What happened to all the big craters on Ceres?

Christian Science Monitor | Science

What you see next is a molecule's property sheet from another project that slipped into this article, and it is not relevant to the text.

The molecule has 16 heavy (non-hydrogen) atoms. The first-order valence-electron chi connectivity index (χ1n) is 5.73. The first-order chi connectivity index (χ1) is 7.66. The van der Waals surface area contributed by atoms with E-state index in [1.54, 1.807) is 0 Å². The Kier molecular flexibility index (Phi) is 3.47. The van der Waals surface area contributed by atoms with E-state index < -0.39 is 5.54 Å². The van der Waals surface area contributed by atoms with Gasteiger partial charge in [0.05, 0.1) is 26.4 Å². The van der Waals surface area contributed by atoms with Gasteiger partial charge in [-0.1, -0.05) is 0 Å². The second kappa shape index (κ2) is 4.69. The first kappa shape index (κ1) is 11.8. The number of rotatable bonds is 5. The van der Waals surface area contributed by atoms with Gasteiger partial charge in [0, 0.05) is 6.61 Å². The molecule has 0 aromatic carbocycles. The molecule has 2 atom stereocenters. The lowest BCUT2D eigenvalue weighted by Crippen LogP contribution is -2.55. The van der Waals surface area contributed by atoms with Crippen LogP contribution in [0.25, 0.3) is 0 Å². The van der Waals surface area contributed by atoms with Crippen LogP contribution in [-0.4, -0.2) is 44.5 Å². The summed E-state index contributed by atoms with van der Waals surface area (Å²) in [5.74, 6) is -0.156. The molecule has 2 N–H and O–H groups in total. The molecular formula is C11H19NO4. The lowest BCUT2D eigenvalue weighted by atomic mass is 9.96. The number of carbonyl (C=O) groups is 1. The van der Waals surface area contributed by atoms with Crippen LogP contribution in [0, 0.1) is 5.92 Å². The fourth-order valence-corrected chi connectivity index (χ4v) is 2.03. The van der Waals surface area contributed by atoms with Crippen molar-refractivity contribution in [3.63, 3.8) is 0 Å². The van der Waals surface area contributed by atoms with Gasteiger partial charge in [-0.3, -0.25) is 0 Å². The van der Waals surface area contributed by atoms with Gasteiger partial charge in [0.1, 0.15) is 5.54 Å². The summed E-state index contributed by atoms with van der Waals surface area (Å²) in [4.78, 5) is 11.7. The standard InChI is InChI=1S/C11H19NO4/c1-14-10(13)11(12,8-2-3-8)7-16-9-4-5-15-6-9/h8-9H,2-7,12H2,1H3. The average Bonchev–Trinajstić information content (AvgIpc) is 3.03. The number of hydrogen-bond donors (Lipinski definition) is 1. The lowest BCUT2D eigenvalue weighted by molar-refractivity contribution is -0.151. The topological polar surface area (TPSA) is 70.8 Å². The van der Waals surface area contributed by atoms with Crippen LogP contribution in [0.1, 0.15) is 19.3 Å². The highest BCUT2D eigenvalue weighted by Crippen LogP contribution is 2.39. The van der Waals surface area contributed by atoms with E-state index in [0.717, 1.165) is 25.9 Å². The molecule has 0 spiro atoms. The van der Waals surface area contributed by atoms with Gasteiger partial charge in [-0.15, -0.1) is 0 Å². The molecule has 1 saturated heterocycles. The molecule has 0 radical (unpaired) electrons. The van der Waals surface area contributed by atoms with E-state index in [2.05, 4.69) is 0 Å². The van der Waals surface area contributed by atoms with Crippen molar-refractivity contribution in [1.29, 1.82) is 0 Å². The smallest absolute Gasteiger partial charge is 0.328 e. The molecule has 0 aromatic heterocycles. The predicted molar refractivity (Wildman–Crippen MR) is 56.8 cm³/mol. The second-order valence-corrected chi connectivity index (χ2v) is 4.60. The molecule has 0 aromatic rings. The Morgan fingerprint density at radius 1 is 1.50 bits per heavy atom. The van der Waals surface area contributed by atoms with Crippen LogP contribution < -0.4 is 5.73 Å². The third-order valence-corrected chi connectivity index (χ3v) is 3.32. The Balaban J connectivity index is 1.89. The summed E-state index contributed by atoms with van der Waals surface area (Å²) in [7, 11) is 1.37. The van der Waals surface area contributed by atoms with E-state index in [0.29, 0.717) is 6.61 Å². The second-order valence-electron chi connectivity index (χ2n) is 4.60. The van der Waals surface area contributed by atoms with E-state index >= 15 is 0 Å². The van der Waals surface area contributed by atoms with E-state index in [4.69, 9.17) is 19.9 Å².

Scientists with NASA's Dawn mission released new, up-close photos of Ceres on Tuesday at the Lunar and Planetary Science Conference in Texas. Low-orbit images of the dwarf planet located in the asteroid belt between Mars and Jupiter were highly anticipated because of what they could potentially say about the Occator Crater. Bright spots on Ceres have perplexed scientists since NASA's Dawn mission sent images of them back last year. And measuring 57 miles across and 2.5 miles deep, Occator Crater holds the brightest area on the entire planet. The new images taken 240 miles from Ceres' surface – Dawn's lowest-altitude orbit – did not disappoint.

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